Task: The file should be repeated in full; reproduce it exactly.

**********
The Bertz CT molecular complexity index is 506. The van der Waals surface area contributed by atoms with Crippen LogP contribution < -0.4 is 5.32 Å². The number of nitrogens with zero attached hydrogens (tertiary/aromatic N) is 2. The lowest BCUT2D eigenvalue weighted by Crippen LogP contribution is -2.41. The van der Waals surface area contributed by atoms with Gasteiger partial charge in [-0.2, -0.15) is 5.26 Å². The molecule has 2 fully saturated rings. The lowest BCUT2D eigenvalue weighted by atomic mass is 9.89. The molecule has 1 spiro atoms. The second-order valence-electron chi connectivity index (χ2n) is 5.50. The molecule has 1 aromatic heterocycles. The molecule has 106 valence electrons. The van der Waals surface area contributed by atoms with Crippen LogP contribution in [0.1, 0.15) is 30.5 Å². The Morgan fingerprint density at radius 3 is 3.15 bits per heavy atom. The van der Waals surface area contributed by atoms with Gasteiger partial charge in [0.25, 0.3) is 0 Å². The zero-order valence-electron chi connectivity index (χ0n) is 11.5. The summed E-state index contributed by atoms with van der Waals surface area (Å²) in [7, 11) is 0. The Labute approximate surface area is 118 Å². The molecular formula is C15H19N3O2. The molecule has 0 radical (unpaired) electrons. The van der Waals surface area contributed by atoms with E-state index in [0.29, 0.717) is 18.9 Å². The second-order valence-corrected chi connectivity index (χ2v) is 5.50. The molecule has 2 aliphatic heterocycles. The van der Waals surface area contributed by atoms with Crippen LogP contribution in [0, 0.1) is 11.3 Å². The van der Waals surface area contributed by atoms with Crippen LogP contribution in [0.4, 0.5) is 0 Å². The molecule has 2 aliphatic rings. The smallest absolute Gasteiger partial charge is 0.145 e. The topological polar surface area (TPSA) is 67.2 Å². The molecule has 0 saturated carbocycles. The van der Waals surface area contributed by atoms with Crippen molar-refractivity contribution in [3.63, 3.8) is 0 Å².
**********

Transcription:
The Bertz CT molecular complexity index is 506. The van der Waals surface area contributed by atoms with Crippen LogP contribution < -0.4 is 5.32 Å². The number of nitrogens with zero attached hydrogens (tertiary/aromatic N) is 2. The lowest BCUT2D eigenvalue weighted by Crippen LogP contribution is -2.41. The van der Waals surface area contributed by atoms with Gasteiger partial charge in [-0.2, -0.15) is 5.26 Å². The molecule has 2 fully saturated rings. The lowest BCUT2D eigenvalue weighted by atomic mass is 9.89. The molecule has 1 spiro atoms. The second-order valence-electron chi connectivity index (χ2n) is 5.50. The molecule has 1 aromatic heterocycles. The molecule has 106 valence electrons. The van der Waals surface area contributed by atoms with Crippen LogP contribution in [0.1, 0.15) is 30.5 Å². The Morgan fingerprint density at radius 3 is 3.15 bits per heavy atom. The van der Waals surface area contributed by atoms with Gasteiger partial charge in [0.25, 0.3) is 0 Å². The zero-order valence-electron chi connectivity index (χ0n) is 11.5. The summed E-state index contributed by atoms with van der Waals surface area (Å²) in [7, 11) is 0. The Labute approximate surface area is 118 Å². The molecular formula is C15H19N3O2. The molecule has 0 radical (unpaired) electrons. The van der Waals surface area contributed by atoms with E-state index in [0.29, 0.717) is 18.9 Å². The second-order valence-corrected chi connectivity index (χ2v) is 5.50. The molecule has 2 aliphatic heterocycles. The van der Waals surface area contributed by atoms with Crippen LogP contribution in [0, 0.1) is 11.3 Å². The van der Waals surface area contributed by atoms with Crippen LogP contribution in [0.4, 0.5) is 0 Å². The molecule has 2 aliphatic rings. The smallest absolute Gasteiger partial charge is 0.145 e. The topological polar surface area (TPSA) is 67.2 Å². The molecule has 0 saturated carbocycles. The van der Waals surface area contributed by atoms with Crippen molar-refractivity contribution in [3.63, 3.8) is 0 Å².